From tonight’s West Seattle Crime Prevention Council meeting at Southwest Precinct:
“We’re really concerned with our burglaries, car prowls, and auto thefts, said Operations Lt. Pierre Davis. But for the past month, he cited a “significant drop” in those categories. “We are at pretty much an 8-month-to-a-year low, compared to a year ago.” Regarding our “more active individuals in the community – we’ve gotten them recognized,” and arrested and prosecuted, “and they’re out of our hair for a long, long time. … We hope to keep that trend up.” He quoted precinct commander Capt. Steve Paulsen as saying “We’re doing really good now, but we want to get that down to zero … if you see something out there, let us know.” And toward that, Lt. Davis revealed, an informational campaign is ahead to alert the community to ways to help reduce the chance of auto theft and other car-related crimes. WSCPC president Richard Miller asked Lt. Davis about any current hot spots for auto theft, and the lieutenant replied that “It’s pretty random right now.”
Other toplines from the meeting, including a presentation on a volunteer-staffed program that helps some of the community’s most-vulnerable victims, after the jump:
SEATTLE POLICE DEPARTMENT’S VICTIM SUPPORT TEAM: The 15+ Crime Prevention Council attendees were briefed by Pete Rogerson, a volunteer from this Seattle Police Department program staffed by trained volunteers who help domestic-violence victims – sometimes meeting them at police precincts, sometimes at hospitals, “wherever we can meet them – sometimes talking to them by phone, if that’s the best we can do. Officers tell victims about the team’s services, and if they say they are interested, “we do the best we can to help them … we give them a choice of what kind of help they want, if they want any help at all. Sometimes they just want someone to listen to them, to hear their story.” Or, for example, they may need help in navigating the shelter system, to find someplace to go that has room to take the victim in.
He says the program isn’t recruiting right now – it has about 90 volunteers and that’s so many that they don’t even need to have a spring training academy (though, he added, they certainly wouldn’t say no to someone who wanted to be on a prospective-volunteer waiting list). The program also has two paid staffers and two AmeriCorps volunteers, he explained, but the volunteers are on duty late into the night on Fridays and Saturday nights.
Rogerson has been a volunteer with the Victim Support Team since 2002 – far longer than the average two or three years most volunteers stay. Their time commitment, he explained in response to a question from Delridge District Council chair Mat McBride, is “at least one eight-hour shift a month,” though many, he said do more. The training program lasts about 50 hours – at least six Saturdays, typically, with police ridealongs included. New volunteers’ first shifts are done in the company of a volunteer trainer, like Rogerson.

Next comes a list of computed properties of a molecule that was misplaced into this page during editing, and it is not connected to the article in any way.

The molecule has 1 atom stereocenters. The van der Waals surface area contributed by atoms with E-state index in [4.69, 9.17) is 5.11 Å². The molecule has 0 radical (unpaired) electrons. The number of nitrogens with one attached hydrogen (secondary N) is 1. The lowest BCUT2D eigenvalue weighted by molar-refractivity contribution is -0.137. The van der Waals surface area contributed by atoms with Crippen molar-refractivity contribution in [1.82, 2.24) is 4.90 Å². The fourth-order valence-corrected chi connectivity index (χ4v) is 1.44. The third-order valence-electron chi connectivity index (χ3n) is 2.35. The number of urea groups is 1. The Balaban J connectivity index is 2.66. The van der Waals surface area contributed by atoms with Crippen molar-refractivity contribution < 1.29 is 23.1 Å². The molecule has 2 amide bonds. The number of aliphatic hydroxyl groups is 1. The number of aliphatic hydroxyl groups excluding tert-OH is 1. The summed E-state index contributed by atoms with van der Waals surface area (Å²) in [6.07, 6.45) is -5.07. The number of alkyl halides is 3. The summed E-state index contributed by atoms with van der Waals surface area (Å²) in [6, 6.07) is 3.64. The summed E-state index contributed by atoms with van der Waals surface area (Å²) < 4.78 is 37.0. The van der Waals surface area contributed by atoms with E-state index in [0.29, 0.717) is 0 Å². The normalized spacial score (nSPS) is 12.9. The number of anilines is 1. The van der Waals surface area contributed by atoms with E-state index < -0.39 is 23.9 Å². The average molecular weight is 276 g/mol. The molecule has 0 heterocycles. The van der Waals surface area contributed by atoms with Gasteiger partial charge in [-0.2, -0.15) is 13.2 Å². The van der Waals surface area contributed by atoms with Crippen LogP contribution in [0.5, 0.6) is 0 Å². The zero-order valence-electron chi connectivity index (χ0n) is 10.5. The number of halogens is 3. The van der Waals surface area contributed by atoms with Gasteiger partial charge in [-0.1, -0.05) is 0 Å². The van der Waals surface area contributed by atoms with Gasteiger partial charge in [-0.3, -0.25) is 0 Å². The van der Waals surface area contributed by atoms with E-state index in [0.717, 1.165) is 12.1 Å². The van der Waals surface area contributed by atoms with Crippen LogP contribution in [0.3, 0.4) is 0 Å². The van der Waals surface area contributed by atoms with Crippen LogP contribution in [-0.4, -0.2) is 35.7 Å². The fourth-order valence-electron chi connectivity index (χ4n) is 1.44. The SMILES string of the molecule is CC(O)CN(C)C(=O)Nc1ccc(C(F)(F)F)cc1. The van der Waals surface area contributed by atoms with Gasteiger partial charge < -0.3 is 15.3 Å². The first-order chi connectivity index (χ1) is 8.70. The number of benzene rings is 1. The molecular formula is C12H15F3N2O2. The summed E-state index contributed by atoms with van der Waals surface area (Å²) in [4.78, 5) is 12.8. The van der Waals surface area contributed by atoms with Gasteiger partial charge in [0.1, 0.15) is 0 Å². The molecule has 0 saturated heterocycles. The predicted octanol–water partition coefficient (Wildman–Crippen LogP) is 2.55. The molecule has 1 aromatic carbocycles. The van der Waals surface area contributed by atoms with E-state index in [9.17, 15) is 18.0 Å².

As a longtime volunteer, he has context on the program’s history. Rogerson noted that this was a “pretty controversial program when it started” – particularly the concept of civilians driving around with police radios, using them to communicate. He says it began with a pilot program back around 1997. And he acknowledges that some victims don’t want to leave their abusers – but he recalled the tale of one who not only left, she traveled thousands of miles: She had come from overseas to visit her husband who was “working here for a year”; he abused her, she had a zero-tolerance policy, so “we helped her leave” – Rogerson recalled that involved her buying a one-way airplane ticket to go back home.
What don’t they do? According to a handout shared at the meeting, the volunteers “do not take statements for officers … do not serve as interpreters for officers …. do not stay at unsafe scenes.” And there was a time, not that long ago, when, as Rogerson recalled, there were a lot of restrictions, because anything could have been an unsafe scene, particularly right after the murder of Seattle Police Officer Tim Brenton in fall 2009. The work is “not suited for everybody,” Rogerson acknowledged in response to another question, but he keeps doing it because “I find it rewarding.”
WSCPC member Betty Wiberg asked the Southwest Precinct reps on hand for their thoughts about the VST. Operations Lt. Davis’s answer was short and sweet: “Job well done.” And the attendees echoed that with a round of applause before Rogerson headed out, bound for an appearance before the Broadview Community Council.
NEW PRECINCT LIAISON FROM CITY ATTORNEY’S OFFICE: Another guest at the WSCPC meeting was Henry Chae, who is working with the Southwest, South, and North Precincts on behalf of City Attorney Pete Holmes‘ office.
WEST SEATTLE BLOCKWATCH CAPTAINS NETWORK: Karen Berge announced that its next meeting is a week from tonight, at the same precinct meeting room where the WSCPC always meets, 6:30 pm Tuesday (March 22nd – keep track of the group on Facebook).
OTHER ANNOUNCEMENTS: Not crime-related, but Chief Sealth International High School assistant principal Lupe Barnes wanted to make sure everyone knew about several events at the school – including World Water Week next week (previewed again here this morning), the March 26th Jazz Dinner, April 1st baseball-program spaghetti dinner, and April 2nd tamale dinner.
APRIL 19 WSCPC MEETING: Jim Curtin from SDOT will be the guest, according to
president Miller, talking about neighborhood traffic safety, including West Seattle’s most dangerous spots and what’s being done about them. As always, that’ll be a 7 pm Tuesday meeting, at the precinct meeting room (Delridge/Webster, enter on the west side of the building).
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